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Jakarta Post

Only one in three Indonesians willing to pay for vaccine: Survey

  • Ardila Syakriah
    Ardila Syakriah

    The Jakarta Post

Jakarta   /   Tue, December 15, 2020   /   09:18 am
Only one in three Indonesians willing to pay for vaccine: Survey Test run: A medical professional at a community health center (Puskesmas) in Tapos, Depok, West Java, administers a vaccine during a COVID-19 vaccination simulation on Wednesday. (JP/P.J.Leo)

An online survey carried out by the Health Ministry has found that only one third of Indonesians wanting to get COVID-19 shots are willing to pay for a vaccine.

The survey was carried out alongside the Indonesian Technical Advisory Group on Immunization (ITAGI) with support from UNICEF and the World Health Organization from Sept. 19 to 30. More than 115,000 respondents in 508 of all 514 cities and regencies across the country's 34 provinces were questioned.

The report found that 65 percent of respondents were willing to receive a COVID-19 vaccine if it is available for public use, while nearly 8 percent said they would reject it. The remaining 27 percent of respondents said they were still hesitant -- which the report described as a group that was "critical for a successful vaccination program".

However, among those who wished to be vaccinated, only 35 percent were willing to pay for it. Approximately 38 percent were unwilling to pay, and the remaining 27 percent were undecided.

Read also: Vaccine doubts point to flaws in govt’s COVID-19 message

Respondents’ willingness to pay for the inoculation varied between 32 and 41 percent in provinces of Java.

The survey also found that people in Papua, Kalimantan, Maluku and the Lesser Sunda Islands -- like Bali, Lombok and Flores -- generally showed a higher willingness to pay, and those in provinces of Sulawesi and Sumatra were least willing to pay.

Why Indonesians are vaccine waryWhy Indonesians are vaccine wary (JP/Hengky Wijaya)

Overall, the lowest level of willingness to pay was reported by day laborers, drivers and domestic helpers at 12 percent, although 60 percent of them would like to get vaccinated.

More than 31 percent of those willing to accept the vaccines and pay for them said they would only pay up to Rp 50,000 (US$3.56), while 28 percent would pay up to Rp 100,000 and about 4 percent would fork out more than Rp 500,000. This trend reflected a connection between affordability and the socioeconomic status of the respondents, the report said.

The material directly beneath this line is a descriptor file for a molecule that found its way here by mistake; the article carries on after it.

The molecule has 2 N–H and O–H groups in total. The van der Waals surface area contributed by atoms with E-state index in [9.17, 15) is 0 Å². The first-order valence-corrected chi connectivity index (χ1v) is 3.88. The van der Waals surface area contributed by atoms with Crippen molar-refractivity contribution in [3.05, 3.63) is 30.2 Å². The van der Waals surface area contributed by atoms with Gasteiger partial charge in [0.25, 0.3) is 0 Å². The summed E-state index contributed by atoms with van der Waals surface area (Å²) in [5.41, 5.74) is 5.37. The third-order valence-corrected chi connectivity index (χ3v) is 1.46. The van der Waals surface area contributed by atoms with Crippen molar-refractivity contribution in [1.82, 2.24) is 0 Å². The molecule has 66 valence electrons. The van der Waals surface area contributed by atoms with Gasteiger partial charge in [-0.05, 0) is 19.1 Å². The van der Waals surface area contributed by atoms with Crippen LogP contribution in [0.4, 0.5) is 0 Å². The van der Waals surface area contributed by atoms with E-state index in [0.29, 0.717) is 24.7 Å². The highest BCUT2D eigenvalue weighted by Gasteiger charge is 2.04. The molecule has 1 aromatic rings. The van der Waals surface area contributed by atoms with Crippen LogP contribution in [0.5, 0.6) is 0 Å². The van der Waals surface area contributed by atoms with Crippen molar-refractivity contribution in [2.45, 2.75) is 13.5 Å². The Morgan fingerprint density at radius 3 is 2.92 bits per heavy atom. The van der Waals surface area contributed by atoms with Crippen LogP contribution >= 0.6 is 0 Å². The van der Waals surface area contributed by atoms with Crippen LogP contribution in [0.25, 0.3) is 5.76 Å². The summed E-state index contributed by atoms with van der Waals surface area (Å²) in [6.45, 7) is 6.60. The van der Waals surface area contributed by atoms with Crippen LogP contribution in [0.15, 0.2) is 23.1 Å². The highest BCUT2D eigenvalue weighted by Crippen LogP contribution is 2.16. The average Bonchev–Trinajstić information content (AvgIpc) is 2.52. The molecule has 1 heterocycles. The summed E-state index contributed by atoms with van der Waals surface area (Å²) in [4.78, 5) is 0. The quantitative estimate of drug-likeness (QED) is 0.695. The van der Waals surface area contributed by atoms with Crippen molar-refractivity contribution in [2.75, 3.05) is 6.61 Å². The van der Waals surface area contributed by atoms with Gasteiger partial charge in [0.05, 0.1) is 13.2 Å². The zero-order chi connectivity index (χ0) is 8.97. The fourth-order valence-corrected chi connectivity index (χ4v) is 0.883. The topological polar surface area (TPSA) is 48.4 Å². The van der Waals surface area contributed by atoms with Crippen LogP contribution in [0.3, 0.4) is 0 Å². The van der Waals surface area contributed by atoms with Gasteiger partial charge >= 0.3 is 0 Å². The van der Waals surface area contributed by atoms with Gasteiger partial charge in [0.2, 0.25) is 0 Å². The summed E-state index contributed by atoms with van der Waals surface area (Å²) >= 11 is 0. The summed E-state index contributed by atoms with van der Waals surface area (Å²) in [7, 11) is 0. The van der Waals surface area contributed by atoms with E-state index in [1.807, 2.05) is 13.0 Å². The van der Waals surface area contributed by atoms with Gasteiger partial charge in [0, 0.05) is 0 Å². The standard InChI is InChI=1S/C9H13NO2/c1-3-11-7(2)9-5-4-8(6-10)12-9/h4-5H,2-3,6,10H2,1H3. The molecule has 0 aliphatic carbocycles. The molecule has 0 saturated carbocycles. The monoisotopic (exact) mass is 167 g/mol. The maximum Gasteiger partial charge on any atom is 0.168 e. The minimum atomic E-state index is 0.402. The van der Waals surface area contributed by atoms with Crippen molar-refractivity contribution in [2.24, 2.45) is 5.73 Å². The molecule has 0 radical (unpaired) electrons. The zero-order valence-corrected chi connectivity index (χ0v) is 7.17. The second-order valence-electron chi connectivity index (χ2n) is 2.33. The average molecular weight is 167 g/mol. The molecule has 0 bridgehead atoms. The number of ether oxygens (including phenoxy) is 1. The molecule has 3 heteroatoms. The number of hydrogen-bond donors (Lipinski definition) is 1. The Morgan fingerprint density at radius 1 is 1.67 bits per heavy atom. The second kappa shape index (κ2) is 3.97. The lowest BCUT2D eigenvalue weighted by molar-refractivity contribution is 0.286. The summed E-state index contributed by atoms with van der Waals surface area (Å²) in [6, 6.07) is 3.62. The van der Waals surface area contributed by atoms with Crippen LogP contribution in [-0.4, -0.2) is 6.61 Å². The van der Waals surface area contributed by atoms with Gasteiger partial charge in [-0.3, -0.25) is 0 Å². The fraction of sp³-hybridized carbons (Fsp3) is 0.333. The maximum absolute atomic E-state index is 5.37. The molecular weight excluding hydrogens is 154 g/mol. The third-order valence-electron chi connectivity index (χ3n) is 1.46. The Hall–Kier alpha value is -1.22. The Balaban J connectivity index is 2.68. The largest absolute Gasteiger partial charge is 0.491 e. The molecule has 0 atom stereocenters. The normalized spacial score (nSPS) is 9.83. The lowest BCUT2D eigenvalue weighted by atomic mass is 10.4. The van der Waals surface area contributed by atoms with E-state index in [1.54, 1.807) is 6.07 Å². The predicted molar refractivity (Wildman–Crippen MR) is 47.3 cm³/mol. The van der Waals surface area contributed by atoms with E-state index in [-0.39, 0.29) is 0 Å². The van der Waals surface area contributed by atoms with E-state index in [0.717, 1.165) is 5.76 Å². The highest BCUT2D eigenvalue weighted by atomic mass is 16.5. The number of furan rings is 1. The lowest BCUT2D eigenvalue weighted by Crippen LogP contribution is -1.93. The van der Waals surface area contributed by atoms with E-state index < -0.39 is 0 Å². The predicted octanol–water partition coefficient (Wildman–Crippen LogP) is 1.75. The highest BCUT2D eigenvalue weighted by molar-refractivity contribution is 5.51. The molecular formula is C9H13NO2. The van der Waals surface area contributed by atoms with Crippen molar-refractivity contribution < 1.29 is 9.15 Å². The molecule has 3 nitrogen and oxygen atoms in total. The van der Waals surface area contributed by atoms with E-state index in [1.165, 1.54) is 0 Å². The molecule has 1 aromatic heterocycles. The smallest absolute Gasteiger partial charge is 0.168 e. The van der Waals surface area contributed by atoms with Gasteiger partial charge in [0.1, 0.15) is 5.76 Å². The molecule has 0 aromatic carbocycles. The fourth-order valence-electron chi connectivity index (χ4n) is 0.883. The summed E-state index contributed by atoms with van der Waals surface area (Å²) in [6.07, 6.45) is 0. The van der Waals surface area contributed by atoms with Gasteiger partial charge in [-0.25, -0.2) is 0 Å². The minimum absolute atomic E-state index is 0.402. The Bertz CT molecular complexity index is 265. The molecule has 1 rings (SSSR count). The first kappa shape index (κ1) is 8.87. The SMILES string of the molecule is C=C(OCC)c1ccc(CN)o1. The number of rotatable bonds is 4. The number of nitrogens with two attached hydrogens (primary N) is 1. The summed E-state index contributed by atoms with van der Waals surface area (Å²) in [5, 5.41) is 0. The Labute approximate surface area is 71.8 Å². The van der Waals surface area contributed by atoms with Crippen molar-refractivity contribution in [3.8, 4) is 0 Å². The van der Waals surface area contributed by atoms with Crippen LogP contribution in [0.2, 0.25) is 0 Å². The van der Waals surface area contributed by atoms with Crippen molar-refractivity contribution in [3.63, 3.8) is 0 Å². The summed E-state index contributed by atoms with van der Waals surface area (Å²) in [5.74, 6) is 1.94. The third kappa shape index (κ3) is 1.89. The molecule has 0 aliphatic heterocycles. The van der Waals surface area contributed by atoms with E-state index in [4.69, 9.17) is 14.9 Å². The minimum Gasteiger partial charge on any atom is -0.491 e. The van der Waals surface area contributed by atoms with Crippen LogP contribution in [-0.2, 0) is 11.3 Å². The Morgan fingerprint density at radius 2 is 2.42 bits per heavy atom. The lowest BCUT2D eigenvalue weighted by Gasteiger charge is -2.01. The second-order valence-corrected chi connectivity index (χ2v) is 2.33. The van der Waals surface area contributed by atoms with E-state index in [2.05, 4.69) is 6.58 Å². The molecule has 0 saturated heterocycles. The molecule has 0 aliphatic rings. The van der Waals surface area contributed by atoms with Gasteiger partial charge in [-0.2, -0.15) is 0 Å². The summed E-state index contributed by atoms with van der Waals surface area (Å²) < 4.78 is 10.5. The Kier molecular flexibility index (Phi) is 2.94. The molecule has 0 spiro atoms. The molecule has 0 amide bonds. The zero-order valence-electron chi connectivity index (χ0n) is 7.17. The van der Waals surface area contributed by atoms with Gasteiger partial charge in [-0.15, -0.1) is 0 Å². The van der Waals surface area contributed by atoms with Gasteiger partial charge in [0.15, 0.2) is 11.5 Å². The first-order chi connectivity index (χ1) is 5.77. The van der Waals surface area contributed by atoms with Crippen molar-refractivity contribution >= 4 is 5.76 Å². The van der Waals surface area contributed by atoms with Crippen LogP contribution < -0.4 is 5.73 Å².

Most of those still undecided about paying for a vaccine said they would not pay more than Rp 50,000.

Read also: No emergency vaccine approval this year in Indonesia, says BPOM

Health Minister Terawan Agus Putranto has said that the government only plans to cover the cost of inoculation for 32 million of the 107 million people targeted to receive COVID-19 vaccines by 2022, which has sparked criticism and calls for wider coverage of free vaccines.

Terawan said the vaccination program would target 67 percent of 167 million people aged between 18 and 59 years, as recommended by the ITAGI. The remaining 75 million people would have to pay for their vaccines at private hospitals and clinics.

Experts have expressed concern that such a private scheme may stall Indonesia's efforts to reach the desired coverage necessary to achieve herd immunity, especially in a country that has seen its people avoiding vaccination for other diseases for various reasons, including religious concerns.

"Respondents raised significant concerns about vaccine safety and effectiveness, expressed their lack of trust in a vaccine and raised concerns about the haram-halal classification of vaccines," the report said.

Read also: Indonesia greenlights adoption of major COVID-19 vaccines

The most common reasons for rejecting COVID-19 vaccination are concerns about safety (30 percent), uncertainty about the effectiveness (22 percent), a lack of trust in the vaccine (13 percent), fear of side effects such as fever and pain (12 percent) and religious beliefs (8 percent).

Generally, the report found that the higher the economic status, the higher the acceptance rate. However, the wealthiest respondents reported the highest refusal level at 12 percent, while middle-class respondents reported the lowest level at 7 percent. One third of the respondents of poor economic status had yet to make up their minds, as the survey found that the level of hesitancy tended to decrease with the increase of economic status.

Following widespread criticism, Coordinating Human Development and Culture Minister Muhadjir Effendy said the government's decision on the 30 percent government-paid and 70 percent private scheme was not yet final.

"This is still tentative, I don't have the authority on this [...] Possibly it'll be 50-50, not [30-70]," Muhadjir said in Jakarta on Monday, as quoted by


Editor's note: This article has been updated to include Muhadjir's statement.